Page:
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Mindful : June 2016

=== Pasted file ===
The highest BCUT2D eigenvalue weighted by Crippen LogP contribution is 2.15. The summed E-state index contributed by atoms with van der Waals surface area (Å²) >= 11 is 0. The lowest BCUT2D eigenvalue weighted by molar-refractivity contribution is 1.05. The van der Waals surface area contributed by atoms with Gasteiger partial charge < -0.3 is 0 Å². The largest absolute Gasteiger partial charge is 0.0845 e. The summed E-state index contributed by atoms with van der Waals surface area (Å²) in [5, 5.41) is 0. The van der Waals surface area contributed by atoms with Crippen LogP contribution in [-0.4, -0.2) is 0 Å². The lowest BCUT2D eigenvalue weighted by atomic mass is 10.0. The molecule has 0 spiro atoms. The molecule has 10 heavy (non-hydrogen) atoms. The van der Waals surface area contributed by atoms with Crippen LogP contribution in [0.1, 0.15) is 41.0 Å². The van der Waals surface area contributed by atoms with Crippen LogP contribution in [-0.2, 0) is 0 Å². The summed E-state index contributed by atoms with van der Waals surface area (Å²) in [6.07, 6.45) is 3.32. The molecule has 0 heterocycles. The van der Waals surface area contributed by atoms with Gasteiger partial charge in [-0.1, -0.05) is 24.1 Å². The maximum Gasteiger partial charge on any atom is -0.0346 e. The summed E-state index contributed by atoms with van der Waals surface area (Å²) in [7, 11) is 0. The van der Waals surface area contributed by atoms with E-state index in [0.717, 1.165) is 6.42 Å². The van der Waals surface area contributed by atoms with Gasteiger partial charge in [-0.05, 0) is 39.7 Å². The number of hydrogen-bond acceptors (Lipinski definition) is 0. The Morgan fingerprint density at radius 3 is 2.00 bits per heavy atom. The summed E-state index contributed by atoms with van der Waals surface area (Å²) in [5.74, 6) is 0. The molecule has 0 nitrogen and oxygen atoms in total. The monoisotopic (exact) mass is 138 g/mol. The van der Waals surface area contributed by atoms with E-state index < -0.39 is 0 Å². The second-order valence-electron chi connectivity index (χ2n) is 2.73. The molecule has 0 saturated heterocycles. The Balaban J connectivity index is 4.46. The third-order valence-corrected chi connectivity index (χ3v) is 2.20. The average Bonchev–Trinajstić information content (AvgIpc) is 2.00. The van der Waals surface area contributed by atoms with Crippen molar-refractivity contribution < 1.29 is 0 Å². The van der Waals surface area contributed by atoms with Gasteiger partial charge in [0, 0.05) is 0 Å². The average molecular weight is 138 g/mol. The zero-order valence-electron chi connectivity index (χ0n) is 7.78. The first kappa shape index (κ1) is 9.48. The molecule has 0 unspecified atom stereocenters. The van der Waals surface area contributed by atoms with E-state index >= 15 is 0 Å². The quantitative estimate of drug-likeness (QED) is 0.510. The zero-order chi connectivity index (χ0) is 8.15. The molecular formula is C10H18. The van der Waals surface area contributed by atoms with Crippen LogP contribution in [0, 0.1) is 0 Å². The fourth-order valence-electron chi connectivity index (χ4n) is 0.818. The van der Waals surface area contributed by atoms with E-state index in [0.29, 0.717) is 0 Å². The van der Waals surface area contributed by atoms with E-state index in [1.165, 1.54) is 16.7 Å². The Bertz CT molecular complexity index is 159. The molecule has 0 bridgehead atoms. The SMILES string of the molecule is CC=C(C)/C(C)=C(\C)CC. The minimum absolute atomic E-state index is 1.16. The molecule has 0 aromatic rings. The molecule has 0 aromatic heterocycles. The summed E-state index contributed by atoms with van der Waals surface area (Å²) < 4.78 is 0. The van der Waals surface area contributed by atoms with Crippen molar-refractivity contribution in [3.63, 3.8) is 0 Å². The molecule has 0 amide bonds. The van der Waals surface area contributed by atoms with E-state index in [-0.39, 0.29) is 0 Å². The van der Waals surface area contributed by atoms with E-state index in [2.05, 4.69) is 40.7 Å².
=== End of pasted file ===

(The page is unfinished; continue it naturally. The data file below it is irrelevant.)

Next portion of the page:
useful beauty. Think of a well-designed window seat. If it’s beautifully crafted, it invites you to sit there. It’s small, but it becomes the treasure of the house. It’s a place you really want to be. It’s a place between inside and outside. It’s charming, and it makes you want to sit down and relax. And I’m trying to make houses that make you want to say, “I’m safe. I’m sheltered. I can sit and enjoy the views. I’m home.” What do you mean when you talk about “rightsizing”? Contrary to what people expect, rightsizing doesn’t start with a notion of size, but with the question, “ What do I need? What do I love?” What grows out of that is rightsized. Your quality of life is based on how you are in your space, not the size of it. So, when I say, “not so big,” it’s got a paradox right in the name. Because what I’m really trying to get people What do you strive for when designing a house? When I’m designing a house, I try to make sure every square foot is lived in every day. I also try to help the house become an expression of In the late ‘90s, acclaimed architect Sarah Susanka made a radical suggestion: Maybe we should build houses that are not so big. In the nearly two decades since, that idea has become common sense, thanks largely to Susanka and her Not So Big series of books. Susanka argues that the key to happiness isn’t a palatial house filled with hordes of stuff; rather, happiness comes from finding inspira- tion in the little things. We talked to Susanka about how to create a fuller life by having less. 1 Make a List Make a list of the rooms in your home, along with their approximate square footage and the activities that take place in each. Estimate the frequency of each activity and—if you live with others— MAKE IT YOURS GET TO KNOW WHAT WORKS You don’t need to buy a new house or make substantial renovations to get more from your living space. These three tips from Sarah Susanka will help you to take a second look at the spaces around you so you can better tailor your home to your life. who par ticipates. Then rank the rooms in order of most used to least used. The point is to identify how you occupy your space so you can better tailor your home to your needs and create meaningful, uplifting spaces. 38 mindful June 2016